Americans think they have to deal with religious conflict, and truly important debates take place in this country. At the same time, it can be sobering to read the news from a country like India, where religious conflict is thickly woven into every aspect of political life.
The factions in India are broken down according to religious identity: Hindu, Muslim, Christian. The political elites affiliate with one of the groups and push its interests. Secular elites are forever finding ways to use the state to reduce the conflict, but in unhelpful ways. For example, there are debates concerning hiring quotas and programs to encourage inter-caste marriage.
Such programs tend to backfire by encouraging resentments against the use of power. Government has no business pushing reform programs to alter an institution (i.e., marriage and the family) that precedes the state. If India is to overcome its religious conflicts, it won’t be through means of forced association.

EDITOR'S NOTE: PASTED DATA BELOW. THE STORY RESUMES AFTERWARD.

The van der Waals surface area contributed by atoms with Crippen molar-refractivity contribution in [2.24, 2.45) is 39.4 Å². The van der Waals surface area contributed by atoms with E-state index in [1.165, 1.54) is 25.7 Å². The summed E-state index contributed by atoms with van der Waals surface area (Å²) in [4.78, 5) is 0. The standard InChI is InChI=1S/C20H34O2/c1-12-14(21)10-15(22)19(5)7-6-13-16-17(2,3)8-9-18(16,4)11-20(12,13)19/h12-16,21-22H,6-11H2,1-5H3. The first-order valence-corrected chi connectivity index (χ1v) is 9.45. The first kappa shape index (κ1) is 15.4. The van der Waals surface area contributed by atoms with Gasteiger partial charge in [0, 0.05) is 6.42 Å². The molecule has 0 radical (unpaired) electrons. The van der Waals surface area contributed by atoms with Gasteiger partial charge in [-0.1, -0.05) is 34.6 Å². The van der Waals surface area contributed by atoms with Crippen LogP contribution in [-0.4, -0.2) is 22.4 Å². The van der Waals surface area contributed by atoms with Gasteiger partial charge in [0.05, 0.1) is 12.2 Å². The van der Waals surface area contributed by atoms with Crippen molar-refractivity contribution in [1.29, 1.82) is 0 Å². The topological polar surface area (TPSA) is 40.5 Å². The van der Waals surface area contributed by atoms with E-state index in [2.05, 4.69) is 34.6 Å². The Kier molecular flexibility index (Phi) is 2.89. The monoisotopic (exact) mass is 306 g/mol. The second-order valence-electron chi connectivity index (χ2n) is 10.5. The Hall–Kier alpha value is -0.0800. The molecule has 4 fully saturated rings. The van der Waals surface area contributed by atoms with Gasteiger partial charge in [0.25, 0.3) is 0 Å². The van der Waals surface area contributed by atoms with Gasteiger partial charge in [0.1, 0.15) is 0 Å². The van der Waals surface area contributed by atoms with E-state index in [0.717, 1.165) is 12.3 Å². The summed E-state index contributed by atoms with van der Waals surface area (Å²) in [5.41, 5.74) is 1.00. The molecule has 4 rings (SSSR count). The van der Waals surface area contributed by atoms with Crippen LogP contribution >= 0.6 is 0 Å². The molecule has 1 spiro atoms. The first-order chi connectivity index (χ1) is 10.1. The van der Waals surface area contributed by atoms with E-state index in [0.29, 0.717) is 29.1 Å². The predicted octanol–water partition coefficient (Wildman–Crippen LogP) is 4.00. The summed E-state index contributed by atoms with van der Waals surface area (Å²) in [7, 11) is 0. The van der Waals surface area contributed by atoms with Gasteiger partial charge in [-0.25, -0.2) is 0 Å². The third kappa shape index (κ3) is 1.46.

Certainly, American history provides an excellent example of overcoming such conflict. Highly sectarian communities in colonial times discovered that they were mutually better off by trading their wares and services with each other. They learned to think of each other as valuable human beings rather than the enemy to be combated.
In this way, the advent of capitalistic modes of production contributes to social peace in societies with religiously heterogeneous populations. Incidentally, countries with centrally planned economies tend to have a very high degree of religious conflict. There, people with starkly different beliefs have no reason to get along, and planners win elections when they isolate groups and cater to their special interests.
Perhaps, then, the best method for countries like India to foster religious peace between groups will be to further liberalize the economic sector.
This is only one of the many ways that economics and religion are conceptually related.
The Acton Institute is dedicated to further exploration of such issues, and your help is greatly appreciated in making that possible.
Rev. Robert A. Sirico,